A kudu bull roams across a woodland savanna.

The handsome, stately kudu is so revered that it serves as the logo for South Africa's National Parks Board.

Scientific Name:
Tragelaphus strepsiceros
227Kg (M) 157Kg (f)
Shoulder Height:
1.4m (M) 1.25m (F)
Mating Season:
April / May


Greater kudus have slender, long bodies, short tails and white stripes along the side of its body. It is best identified and distinguished from other antelope by its long, heavily curled horns, its brown coat of fur and its big ears. Both males and females have the same color fur and build, although females are a bit smaller and do not have horns on their heads at all. Their horns are some of the most magnificent found among African antelope, and go grow to a staggering 72 inches or 182cm in length, despite them being so heavily curled. Greater kudu bulls usually weigh between 200- 270kg (440 – 600lb) with cows weighing between 120 –210kg (295 – 460lb). Their life expectancy in the wild is around 8 years of age.


Greater kudus are found extensively throughout Southern Africa, in South Africa, Botswana, Zimbabwe, Namibia, Mozambique and Zambia and even further north in Tanzania, Kenya and parts of Angola although the populations in some of these areas aren’t always that big. In the Kruger National Park they can be found in any of the woodland areas or Mopani forests. Woodland areas can be found just south of the central grasslands where there are more trees and less open space, while the Mopane forests of the Kruger fall near Mopani rest camp.


Their current conservation status is labeled as ‘least concern’. The greater kudu population in the Kruger National Park alone is estimated between 11 200 and 17 300 individuals. Other national parks in Southern Africa have greater kudu populations that are just as healthy, such as the Etosha National park in Namibia and Central Kalahari National Park in Botswana, among many others. Roughly 482 000 individual greater kudus roam the plains of Africa according to studies for the IUCN red list in 2008. They high population and population density indicate that this species is in no threat currently and is very healthy overall


Greater Kudus have frequently been spotted enjoying the patchy shade of Acacia trees, shielding them from the hot African sun, feasting on the leaves of small shrubs and other trees as if they were a green delicacy. Woodland, savanna and arid-savanna areas are exactly what is being described here in this wondrous, picture perfect extract of the lifestyle of these big-eared antelope as they graze and browse by day. They share this space with many of their cousins, as well as some of their enemies out to make a decadent meal out of them.

Social Organization

Kudus are non-territorial, and are actively in search of food, water and other necessities at any time of the day or night. They form herds, ranging from 5 to 20 individuals for female and offspring herds, while all-male or bachelor herds are usually much smaller, although most males remain solitary most of the year, only joining a herd during the mating season. Different herds give each other space during the rainy season when vegetation is at its peak and there is enough food virtually anywhere for any particular herd, but during the dry season when food is scarce, they may join up in certain areas simply because there is a food or water supply to support them.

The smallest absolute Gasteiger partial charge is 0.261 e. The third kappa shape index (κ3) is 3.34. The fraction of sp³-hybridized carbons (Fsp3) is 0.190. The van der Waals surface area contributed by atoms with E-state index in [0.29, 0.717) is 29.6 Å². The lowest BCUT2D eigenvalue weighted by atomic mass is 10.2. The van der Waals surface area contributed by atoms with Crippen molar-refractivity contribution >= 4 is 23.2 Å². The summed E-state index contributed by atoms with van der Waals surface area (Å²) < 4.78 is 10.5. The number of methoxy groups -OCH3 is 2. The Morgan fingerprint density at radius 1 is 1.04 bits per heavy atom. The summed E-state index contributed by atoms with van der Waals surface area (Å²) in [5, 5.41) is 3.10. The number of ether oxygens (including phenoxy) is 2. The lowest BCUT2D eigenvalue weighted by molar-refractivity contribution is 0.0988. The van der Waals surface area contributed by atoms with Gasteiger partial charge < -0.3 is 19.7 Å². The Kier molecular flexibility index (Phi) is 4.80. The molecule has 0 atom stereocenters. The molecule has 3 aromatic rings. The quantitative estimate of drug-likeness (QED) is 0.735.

Social Behavior

Although these creatures are not territorial, they have a certain area in which they live known as a home area. In the case of female and offspring herds, this area is usually 4 square kilometers in size, with bachelor groups’ home area much bigger, around 11 square kilometers. The power hierarchies in these maternal or bachelor groups, especially in the male groups or among males who battle over mates, goes according to age and the universal deciding factor, size. In the wild these animals rarely exceed 8 years of age before dying from natural causes or feeding whichever predator got their hands on the old fellow.


Reproduction between kudu bulls and cows does not take place just anytime of the year, but rather during an allocated mating season, between April and May in South Africa for example. This is just another measure taken by the driving instincts of these animals to ensure a low mortality rate and a high survival rate among their calves. The gestation period of greater kudu cows is up to 9 months, after which the little calf will still depend on its mother for survival for another 6 months at most. This process will repeat itself when the calf reaches sexual maturity around 1 to 3 years of age, when it will mate and its offspring will go through the same circle of life.

Anti-Predator Behavior

Kudus are plagued by many natural enemies, with lions, leopards, hunting dogs and spotted hyenas being able to bring down adult kudus while many species of jackal, some large eagles, cheetahs, brown hyenas and even pythons being able to bring down kudu young. They usually hide their young in the tall February grass for the first 5 weeks after birth as a precaution to better their chances of survival. When a herd is under attack from lions or other big predators, they usually run for it and hope that they aren’t the unlucky ones to fall victim to a bite of death.

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